“Dear Richard,” the letter began, “I owe you an apology.”
Writing an apology is not something journalists are used to doing. But with the release of “Richard Jewell,” Clint Eastwood’s new movie about the aftermath of the 1996 bombing in Atlanta’s Centennial Olympic Park, those of us who reported the story are doing a fresh round of soul-searching.
Jewell might have been the first victim of the 24-hour cable news cycle. He went from hero to villain in less than three days. Jewell was working security in Centennial Olympic Park when he discovered a backpack containing a bomb and alerted law enforcement. The bomb exploded, and soon, so did his life, after the FBI decided he was the suspect and the media piled on.
I had barely gone to sleep around 1:30 a.m. on the night of Saturday, July 27, 1996, when the phone rang. There had been an explosion during a concert in Centennial Olympic Park. By the time I made it downtown, it was clear this had been a bomb. The streets nearby were filled with panic, ambulances and carnage.
The blast killed one woman and injured 111; a cameraman died of a heart attack as he rushed to cover the explosion. A pipe bomb had been carried into the park in a military-style backpack, then left by a bench.
During a news conference in those early hours, someone from the Georgia State Patrol mentioned that a security guard named Richard had spotted the backpack and alerted law enforcement. He seemed to be the hero of the story. I turned to a guest booker and asked her to track him down.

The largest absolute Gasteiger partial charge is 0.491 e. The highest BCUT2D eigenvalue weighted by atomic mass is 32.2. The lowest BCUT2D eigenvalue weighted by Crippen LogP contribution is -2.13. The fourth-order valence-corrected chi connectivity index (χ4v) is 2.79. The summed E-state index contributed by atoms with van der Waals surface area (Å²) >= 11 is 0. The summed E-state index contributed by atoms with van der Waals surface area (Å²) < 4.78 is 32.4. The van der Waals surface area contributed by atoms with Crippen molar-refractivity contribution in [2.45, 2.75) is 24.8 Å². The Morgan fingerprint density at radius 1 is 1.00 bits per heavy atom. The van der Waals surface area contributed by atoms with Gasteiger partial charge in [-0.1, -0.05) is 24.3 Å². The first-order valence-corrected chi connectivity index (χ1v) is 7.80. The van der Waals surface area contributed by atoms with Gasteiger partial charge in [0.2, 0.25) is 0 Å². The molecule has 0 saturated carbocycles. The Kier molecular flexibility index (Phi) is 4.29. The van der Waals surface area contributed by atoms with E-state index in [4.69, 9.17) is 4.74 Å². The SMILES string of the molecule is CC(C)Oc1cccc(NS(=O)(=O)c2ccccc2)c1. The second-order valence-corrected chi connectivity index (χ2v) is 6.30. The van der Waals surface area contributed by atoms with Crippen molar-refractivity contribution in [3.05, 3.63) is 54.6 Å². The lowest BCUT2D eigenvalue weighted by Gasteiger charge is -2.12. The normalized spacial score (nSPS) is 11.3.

Less than 24 hours after the bombing, Jewell and his mother arrived at CNN. He was flustered. The interview I had pushed for set off the chain of events that led to what Jewell later described as “88 days of hell.”
A former employer of Jewell’s, the president of a college in north Georgia, was watching and called the FBI. He wanted the bureau to know that Jewell had worked for him and that he had been forced to resign. Agents in the FBI’s Behavioral Science Unit in Quantico, Va., were also paying attention. They wondered why Jewell looked uncomfortable and seemed suspicious. They were thinking about Jimmy Wade Pearson, a police officer during the Los Angeles Olympics in 1984 who claimed to have found a bomb on a bus and later admitted planting the device so he could be the hero of his own story.
Jewell had been a sheriff’s deputy before working security at the college, and he’d moved to Atlanta hoping to boost his career. His stint in law enforcement had not been without controversy. If you were an FBI profiler, you could make it all seem sinister.
With the world’s media already gathered in Atlanta, the FBI was under intense pressure to solve the case quickly. FBI Director Louis Freeh became personally involved. Agents were trying to figure out who had been near the bench and who had made a 911 call from a public phone several blocks away a few minutes earlier.
The FBI called Jewell to the Atlanta field office on Tuesday afternoon, pretending they were making a training tape. He was the hero, so they wanted his help. No need to bring a lawyer. They were going to lead him in, lead him on and then spring their trap.
Law enforcement sources were already telling journalists that Jewell was under investigation. Even before he made it to the FBI for his interview, several of us were meeting in the office of CNN’s president, Tom Johnson, to discuss how we would report the news. Should we call him a “suspect” or use the more cautious term “person of interest”? That’s when Johnson got a call from an editor of the Atlanta Journal saying the paper was about to put out a special edition naming Jewell as the bombing suspect.
Then things went off the rails.